While Penance got the shaft completely, Husk was somewhat represented with original character Buff, who was also a southern blonde. Buff possessed enhanced strength and musculature, basically giving her the same powers as M, just with twice the body issues. Her insecurity over her body led to her wearing sweats in almost every scene (of course), thus rendering her mutancy essentially invisible and thus cheap to pass off. It’s been suggested that Refrax, another character made for the TV movie, was he replacement for Chamber, but with his optic radiation beams, he’s more of a punk rock (or so the writer thought) knock-off of X-Men’s Cyclops than anything.

So, there were some tweaks to the cast. The characters and their abilities were modified a bit, but it wasn’t a total loss. Time and success could bring in more money, which meant better special effects, which could open the door to more characters and stories from the comics. Hell, as long as it was a good script with decent production values, it had a shot.

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Only Eric Blakeney’s script was not very good. At all. To say that it sucked would be inordinately kind.

Rather than focus on an actual villain from the comics, the villain was a cheesy mad scientist stock character, Russell Tresh. Now, the criticisms of Matt Frewer’s performance as Tresh of being derivative of Jim Carrey are patently unfair, seeing as Frewer was doing Carrey’s whole manic weirdo schtick years before anyone even knew who Jim Carrey was. However, it is almost certain that Carrey’s popularity at the time played a part in the writing of the character.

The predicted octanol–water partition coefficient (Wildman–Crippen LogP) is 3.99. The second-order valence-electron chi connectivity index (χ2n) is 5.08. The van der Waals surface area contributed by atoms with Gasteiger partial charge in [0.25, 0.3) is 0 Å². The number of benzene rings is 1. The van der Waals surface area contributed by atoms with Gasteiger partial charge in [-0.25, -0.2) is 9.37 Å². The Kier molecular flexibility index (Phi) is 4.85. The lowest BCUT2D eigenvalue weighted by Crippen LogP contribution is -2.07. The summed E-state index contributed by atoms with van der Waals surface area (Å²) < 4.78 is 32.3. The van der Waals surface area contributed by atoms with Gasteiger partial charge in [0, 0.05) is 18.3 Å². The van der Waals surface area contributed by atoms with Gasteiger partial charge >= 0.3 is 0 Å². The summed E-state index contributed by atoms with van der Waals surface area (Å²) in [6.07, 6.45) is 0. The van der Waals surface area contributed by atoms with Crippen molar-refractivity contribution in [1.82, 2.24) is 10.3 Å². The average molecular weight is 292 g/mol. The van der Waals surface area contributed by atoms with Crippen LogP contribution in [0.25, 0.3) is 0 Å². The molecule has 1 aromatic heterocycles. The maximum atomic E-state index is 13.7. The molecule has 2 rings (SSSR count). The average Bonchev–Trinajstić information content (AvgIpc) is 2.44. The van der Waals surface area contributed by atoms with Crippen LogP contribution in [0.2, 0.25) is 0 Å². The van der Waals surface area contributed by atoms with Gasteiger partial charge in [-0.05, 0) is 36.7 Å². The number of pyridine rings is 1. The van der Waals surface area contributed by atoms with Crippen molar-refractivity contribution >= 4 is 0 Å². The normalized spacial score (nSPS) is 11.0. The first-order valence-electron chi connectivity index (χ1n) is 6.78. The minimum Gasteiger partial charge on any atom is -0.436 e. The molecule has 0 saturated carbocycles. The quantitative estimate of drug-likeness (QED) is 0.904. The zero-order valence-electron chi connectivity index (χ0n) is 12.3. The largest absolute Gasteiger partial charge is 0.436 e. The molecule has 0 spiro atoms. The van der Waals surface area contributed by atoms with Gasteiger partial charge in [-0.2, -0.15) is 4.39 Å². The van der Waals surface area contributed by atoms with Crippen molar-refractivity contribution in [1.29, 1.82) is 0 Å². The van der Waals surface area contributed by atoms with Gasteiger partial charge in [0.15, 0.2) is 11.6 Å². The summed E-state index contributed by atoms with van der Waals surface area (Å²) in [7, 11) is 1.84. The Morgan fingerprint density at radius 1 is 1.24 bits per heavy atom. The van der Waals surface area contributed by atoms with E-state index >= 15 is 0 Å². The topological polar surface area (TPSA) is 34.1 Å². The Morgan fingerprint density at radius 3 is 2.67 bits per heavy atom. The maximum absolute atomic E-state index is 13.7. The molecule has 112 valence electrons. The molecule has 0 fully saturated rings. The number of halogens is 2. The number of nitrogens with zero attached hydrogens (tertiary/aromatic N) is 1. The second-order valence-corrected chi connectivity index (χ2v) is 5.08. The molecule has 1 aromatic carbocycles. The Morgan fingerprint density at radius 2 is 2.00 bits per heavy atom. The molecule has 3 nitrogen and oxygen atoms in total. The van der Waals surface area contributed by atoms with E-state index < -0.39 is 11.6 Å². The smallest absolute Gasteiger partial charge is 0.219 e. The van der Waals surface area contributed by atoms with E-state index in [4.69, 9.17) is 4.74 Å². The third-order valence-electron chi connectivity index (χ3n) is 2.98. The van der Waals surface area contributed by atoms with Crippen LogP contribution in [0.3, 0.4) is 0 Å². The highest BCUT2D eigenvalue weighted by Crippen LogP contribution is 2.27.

And what a horrible character he was. I mean, on top of being just plain annoying and boringly cliché, his goals and plan made very little sense and he was a saddled with an almost obligatory laundry list of “evil” characteristics. He was psychopathic AND racist AND sexist AND it’s even suggested that he’s a pedophile. It’s amazing the character could dance around the set, chewing scenery with such flamboyance, given the enormity of the black hat the writer slapped on his head.

Rather than give us a pilot about Emplate, the villainous older brother of M who featured as the antagonist of the first issue of the Generation X comic book and proved to be a major recurring villain in the series, we got a bloated, nonsensical script about the “dream dimension,” featuring Frewer as the most irritating possible hybrid of Freddy Krueger and Jim Carrey’s Riddler from Batman Forever. Emplate’s connection with M that would have added some depth and purpose to an otherwise flat and seemingly extraneous character who came off in the movie as little more than the standard stock “high school bitch” archetype. There was potential for real character-specific moments, and instead all the “bonding” that transpires is drawn from a fondue pot of the most tired, clichéd teen drama tropes in the book.

In nearly every scene, you can see the hand of the network and the studio coming in to make “crowd-pleasing” adjustments, and the stank of focus grouping is all over Generation X. I can practically hear the gears grinding in the creative team’s heads as they asked themselves, “What are the kids into these days? Kids still like skateboards, right? They’re radical. And sex! Oh, kids are always talking and thinking about the sex!”